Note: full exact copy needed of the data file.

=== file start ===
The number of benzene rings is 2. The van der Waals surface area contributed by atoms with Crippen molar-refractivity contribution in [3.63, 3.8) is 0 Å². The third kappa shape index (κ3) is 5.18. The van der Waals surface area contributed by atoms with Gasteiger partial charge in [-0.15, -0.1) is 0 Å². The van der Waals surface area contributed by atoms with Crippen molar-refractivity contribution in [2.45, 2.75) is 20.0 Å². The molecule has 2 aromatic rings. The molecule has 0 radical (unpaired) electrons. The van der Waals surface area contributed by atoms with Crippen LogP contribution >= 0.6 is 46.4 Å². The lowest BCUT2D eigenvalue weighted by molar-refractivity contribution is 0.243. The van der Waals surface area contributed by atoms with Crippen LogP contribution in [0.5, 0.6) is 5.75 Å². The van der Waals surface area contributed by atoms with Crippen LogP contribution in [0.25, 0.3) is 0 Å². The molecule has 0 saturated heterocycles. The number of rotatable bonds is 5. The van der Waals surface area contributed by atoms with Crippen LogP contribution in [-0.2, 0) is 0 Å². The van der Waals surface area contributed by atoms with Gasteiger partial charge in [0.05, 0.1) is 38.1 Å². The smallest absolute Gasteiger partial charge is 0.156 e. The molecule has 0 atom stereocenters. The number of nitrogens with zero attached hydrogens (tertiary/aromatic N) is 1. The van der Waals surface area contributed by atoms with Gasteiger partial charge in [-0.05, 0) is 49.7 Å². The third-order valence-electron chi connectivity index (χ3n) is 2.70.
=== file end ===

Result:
The number of benzene rings is 2. The van der Waals surface area contributed by atoms with Crippen molar-refractivity contribution in [3.63, 3.8) is 0 Å². The third kappa shape index (κ3) is 5.18. The van der Waals surface area contributed by atoms with Gasteiger partial charge in [-0.15, -0.1) is 0 Å². The van der Waals surface area contributed by atoms with Crippen molar-refractivity contribution in [2.45, 2.75) is 20.0 Å². The molecule has 2 aromatic rings. The molecule has 0 radical (unpaired) electrons. The van der Waals surface area contributed by atoms with Crippen LogP contribution >= 0.6 is 46.4 Å². The lowest BCUT2D eigenvalue weighted by molar-refractivity contribution is 0.243. The van der Waals surface area contributed by atoms with Crippen LogP contribution in [0.5, 0.6) is 5.75 Å². The van der Waals surface area contributed by atoms with Crippen LogP contribution in [0.25, 0.3) is 0 Å². The molecule has 0 saturated heterocycles. The number of rotatable bonds is 5. The van der Waals surface area contributed by atoms with Crippen LogP contribution in [-0.2, 0) is 0 Å². The van der Waals surface area contributed by atoms with Gasteiger partial charge in [0.05, 0.1) is 38.1 Å². The smallest absolute Gasteiger partial charge is 0.156 e. The molecule has 0 atom stereocenters. The number of nitrogens with zero attached hydrogens (tertiary/aromatic N) is 1. The van der Waals surface area contributed by atoms with Gasteiger partial charge in [-0.05, 0) is 49.7 Å². The third-order valence-electron chi connectivity index (χ3n) is 2.70.